That Yurt floor looks amazing buddy! That's so cool that you milled it all too! Very impressive. It's so huge too! You could have some fun square dances on that floor….er, round dances ; ) Hey, I think it's about time your photographer appear in some photos too don't you? Don't hog all of the glory! 😉 Miss you guys!
I will let my photographer know you said so… Kenny deserves all the glory! He's the most photogenic of all.
Today was a day for early starts in the Garstin clan. I first woke up around 3:15, and then slept fitfully for an hour or two after that. Kenny woke and called out to Mama around 6:00, so after she went to tend to him, I got up myself. After a big bowl of shreddies, I was ready to go, and, for the first time, I beat Grandpa to the work site! I was a man on a mission – to try to cut and assemble the large yurt floor joists in enough time to be able to head to town to pick up some of the other materials needed, and still be home in time for supper. I was very diligent on making certain that my off-cuts were carefully measured and judged for suitability in other areas, and I wound up with four spare boards!
I was also very proud of how I was able to construct the smaller floor sections without a flat area to construct them on. I simply placed two small boards on edge on top of a beam, then lay the long board across them like a small table, and nailed directly from above into the smaller boards. Then I worked back and forth, putting in larger and larger boards until I had completed the smaller floor section. I suppose my description does nothing to explain what I actually did, but trust me, I was proud of myself for making it so easy. Just the stringers were a difficulty – it’s simply tiring to hammer sideways and bent over for half the time.
The Yurta directions so far have been really excellent. My only suggestion is that on the diagrams I was given, there were places where some of the measurements were ambiguous as to whether they were centre measurements, or measurements of the space between the joists. Added to the confusion was again the fact that my self-milled beams were a full 2″ thick, rather than the more common 1 1/2″. As I plugged away at cutting and nailing the sections, Grandpa worked on the bush trail, transforming it dramatically from a two-rut trail, to a real driveway! He made trip after trip to our private gravel pit, filling his small wagon with gravel and loam, only to spread it a few feet further down the drive. He worked until lunch, when I sent him on ahead, as I only had to add the stringers before I was finished the joists.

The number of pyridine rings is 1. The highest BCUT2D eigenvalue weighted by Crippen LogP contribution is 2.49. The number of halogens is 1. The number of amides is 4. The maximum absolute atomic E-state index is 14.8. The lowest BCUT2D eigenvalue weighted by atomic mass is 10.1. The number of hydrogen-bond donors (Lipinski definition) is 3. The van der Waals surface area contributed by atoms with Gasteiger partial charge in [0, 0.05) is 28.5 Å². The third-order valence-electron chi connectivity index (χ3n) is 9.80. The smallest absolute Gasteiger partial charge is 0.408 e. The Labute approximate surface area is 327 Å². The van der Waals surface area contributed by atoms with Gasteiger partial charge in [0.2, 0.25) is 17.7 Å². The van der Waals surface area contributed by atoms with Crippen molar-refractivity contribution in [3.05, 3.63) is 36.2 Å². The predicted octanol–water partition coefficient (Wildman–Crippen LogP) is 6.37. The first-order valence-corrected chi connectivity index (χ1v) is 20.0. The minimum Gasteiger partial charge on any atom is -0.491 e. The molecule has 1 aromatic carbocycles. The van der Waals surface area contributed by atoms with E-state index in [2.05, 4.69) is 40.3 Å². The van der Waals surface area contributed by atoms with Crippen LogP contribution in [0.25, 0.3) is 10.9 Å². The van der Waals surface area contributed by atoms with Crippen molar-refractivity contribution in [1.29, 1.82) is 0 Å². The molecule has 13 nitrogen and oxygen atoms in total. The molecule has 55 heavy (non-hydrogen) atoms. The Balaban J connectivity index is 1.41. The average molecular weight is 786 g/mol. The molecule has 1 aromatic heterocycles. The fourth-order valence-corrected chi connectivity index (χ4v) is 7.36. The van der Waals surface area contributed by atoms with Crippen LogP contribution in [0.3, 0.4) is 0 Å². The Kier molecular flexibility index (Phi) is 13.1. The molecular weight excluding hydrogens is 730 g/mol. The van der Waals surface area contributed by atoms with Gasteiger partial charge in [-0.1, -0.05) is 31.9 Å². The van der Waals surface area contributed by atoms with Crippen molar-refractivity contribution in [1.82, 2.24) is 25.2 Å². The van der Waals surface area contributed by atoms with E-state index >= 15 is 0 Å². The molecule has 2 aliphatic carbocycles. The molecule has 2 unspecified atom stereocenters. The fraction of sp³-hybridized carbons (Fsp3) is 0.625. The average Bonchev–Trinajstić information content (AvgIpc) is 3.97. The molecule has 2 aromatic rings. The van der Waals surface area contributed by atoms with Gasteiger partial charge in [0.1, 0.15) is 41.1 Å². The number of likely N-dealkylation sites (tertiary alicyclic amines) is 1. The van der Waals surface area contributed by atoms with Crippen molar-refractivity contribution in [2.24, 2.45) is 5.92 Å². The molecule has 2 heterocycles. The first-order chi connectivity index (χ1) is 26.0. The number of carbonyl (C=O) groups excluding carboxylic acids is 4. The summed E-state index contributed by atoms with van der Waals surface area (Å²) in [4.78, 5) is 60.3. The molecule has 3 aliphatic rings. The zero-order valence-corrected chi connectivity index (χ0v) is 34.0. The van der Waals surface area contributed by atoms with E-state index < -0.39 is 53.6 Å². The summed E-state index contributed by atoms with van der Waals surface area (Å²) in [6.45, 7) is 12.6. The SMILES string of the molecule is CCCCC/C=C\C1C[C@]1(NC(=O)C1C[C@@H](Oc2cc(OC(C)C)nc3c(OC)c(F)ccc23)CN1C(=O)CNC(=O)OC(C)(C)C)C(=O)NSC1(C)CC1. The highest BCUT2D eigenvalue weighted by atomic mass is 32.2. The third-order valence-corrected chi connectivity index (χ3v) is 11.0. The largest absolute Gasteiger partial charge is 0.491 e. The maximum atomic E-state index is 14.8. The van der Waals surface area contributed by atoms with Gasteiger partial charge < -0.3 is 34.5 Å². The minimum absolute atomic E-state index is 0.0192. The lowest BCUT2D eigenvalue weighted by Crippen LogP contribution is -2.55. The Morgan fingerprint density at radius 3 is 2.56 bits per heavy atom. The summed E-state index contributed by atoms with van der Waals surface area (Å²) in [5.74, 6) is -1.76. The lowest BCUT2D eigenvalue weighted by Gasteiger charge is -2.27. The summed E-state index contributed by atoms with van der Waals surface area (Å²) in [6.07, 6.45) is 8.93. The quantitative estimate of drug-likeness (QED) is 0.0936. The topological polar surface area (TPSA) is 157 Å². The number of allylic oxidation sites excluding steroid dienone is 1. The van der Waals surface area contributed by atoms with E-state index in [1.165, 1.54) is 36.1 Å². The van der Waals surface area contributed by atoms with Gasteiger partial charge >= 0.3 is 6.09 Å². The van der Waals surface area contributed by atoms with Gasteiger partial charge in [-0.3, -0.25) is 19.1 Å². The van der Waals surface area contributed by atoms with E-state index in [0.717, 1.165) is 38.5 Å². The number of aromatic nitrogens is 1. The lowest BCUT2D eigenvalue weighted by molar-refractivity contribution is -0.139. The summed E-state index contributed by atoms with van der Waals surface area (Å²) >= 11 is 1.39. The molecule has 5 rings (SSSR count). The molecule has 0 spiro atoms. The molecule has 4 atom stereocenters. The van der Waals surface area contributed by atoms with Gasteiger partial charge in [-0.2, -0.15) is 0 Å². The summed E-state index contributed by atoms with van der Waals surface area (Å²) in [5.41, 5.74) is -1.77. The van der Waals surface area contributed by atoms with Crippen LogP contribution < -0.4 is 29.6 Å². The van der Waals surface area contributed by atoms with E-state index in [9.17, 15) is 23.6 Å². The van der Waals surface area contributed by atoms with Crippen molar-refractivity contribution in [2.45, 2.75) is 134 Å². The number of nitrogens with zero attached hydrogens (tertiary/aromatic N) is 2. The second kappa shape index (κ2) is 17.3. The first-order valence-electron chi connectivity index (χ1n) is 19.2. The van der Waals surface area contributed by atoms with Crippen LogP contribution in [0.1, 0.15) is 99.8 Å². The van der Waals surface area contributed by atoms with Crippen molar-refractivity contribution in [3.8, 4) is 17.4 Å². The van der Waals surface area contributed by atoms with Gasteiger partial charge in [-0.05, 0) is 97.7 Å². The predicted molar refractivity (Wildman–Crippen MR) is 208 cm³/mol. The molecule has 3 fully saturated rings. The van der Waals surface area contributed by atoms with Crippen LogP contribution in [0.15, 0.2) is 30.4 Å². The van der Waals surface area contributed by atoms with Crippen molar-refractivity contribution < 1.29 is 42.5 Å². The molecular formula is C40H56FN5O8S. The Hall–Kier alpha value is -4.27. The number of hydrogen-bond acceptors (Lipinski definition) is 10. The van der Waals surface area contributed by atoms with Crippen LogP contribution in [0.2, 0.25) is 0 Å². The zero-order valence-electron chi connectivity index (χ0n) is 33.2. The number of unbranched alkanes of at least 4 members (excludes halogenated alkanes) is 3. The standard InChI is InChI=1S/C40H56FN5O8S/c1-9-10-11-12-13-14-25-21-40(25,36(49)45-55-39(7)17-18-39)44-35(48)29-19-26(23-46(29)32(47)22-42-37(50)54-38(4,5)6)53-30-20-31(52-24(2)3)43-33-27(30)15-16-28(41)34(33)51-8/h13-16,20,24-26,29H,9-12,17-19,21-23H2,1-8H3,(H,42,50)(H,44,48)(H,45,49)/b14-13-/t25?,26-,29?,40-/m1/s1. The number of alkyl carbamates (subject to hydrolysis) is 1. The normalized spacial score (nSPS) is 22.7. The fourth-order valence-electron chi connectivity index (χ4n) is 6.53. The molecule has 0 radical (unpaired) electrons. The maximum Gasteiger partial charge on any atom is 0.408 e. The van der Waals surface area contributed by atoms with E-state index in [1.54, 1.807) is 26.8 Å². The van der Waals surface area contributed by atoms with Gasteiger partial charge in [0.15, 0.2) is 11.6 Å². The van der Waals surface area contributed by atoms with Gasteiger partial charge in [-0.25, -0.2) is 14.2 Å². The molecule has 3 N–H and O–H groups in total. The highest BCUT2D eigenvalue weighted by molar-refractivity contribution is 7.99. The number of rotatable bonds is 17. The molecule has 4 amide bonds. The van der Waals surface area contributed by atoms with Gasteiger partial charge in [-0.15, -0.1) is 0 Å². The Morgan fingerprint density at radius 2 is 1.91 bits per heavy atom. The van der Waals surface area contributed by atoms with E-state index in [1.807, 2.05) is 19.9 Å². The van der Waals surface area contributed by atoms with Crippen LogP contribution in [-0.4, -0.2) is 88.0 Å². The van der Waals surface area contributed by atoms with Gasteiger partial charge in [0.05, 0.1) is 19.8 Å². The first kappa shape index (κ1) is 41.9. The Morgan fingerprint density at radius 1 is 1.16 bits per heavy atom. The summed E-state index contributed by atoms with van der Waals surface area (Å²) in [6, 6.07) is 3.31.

He returned quickly, but his MTD ran into trouble on a rougher patch of the trail that hadn’t been cleaned up yet. Some roots got caught up in the belt under his tractor. He began to clean them out as I headed into town in the truck.
I purchased a new Stihl MS170 chainsaw at my first stop, then headed to Home Depot where I picked up the insulation, vapour barrier, tape, and screws for the floors.
I popped over to Canadian Tire to grab a new gas can for the new chainsaw (gas/oil mix of course). And then finished up at Safeway. Safeway is currently my number one wifi spot for downloading updates and apps for the iPad. Sadly and strangely, I can’t download those two things via my 3G connection. Perhaps someone can explain why (not)?
I was home in good time for a delicious chicken, potatoes and salad supper prepared by Mummu and Donna. It really hit the spot after a long trip to town.
Today I was up early for some reason. I guess I had lots on my mind (and perhaps a little in my bladder too, truth be told). I was up before anyone else in the house, so I slipped into Donna’s robe, put on my sneakers, and moseyed down to the paper box to see if the newspaper had arrived. It hadn’t, so I headed back to the house, checked my email, and then began assembling the yurt floor directions. It still jived with the joists I had already cut, so that was exciting. Soon Grandpa and Mummu came into the kitchen and then things really started moving. Toast and coffee were soon prepared (I opted for a cuppa myself – I’m a tea drinker, no coffee for me thanks) and Grandpa agreed that today was the day to try to get a good start on the floors of the yurts.
He brought over the MTD, and while on his trek, I put the generator into our wagon, and transported it to the yurt site from our tent site. I then strung up our largest tarp between four nearby trees to help create a sheltered area where the power tools could be ran and stored.Grandpa pointed out that a circular floor was beyond his ken, and opted instead to work on smoothing out the trail and creating a driveway for Donna that led right up to the yurts.After having washed his hands of responsibilities for errors and omissions with the floor, I knew the pressure was on. I fired up the genny and got down to business. It wasn’t too bad, as the instructions from Yurta were really well done and accurate. There was a bit of head scratching to do in a few spots where things weren’t totally clear, and of course, the boards I had cut were 2 x 5 1/2, not the typical 1 1/2 x 5 1/2. I think I did a pretty bang up job though. Shortly into the morning, my gravel guy showed up, and dumped a new load for us to pick away at. It was about 6 feet further along than the last time – hopefully not an ongoing trend! By lunch I had managed to cut all the joists and stringers for the small yurt, and had nailed a quarter of it together.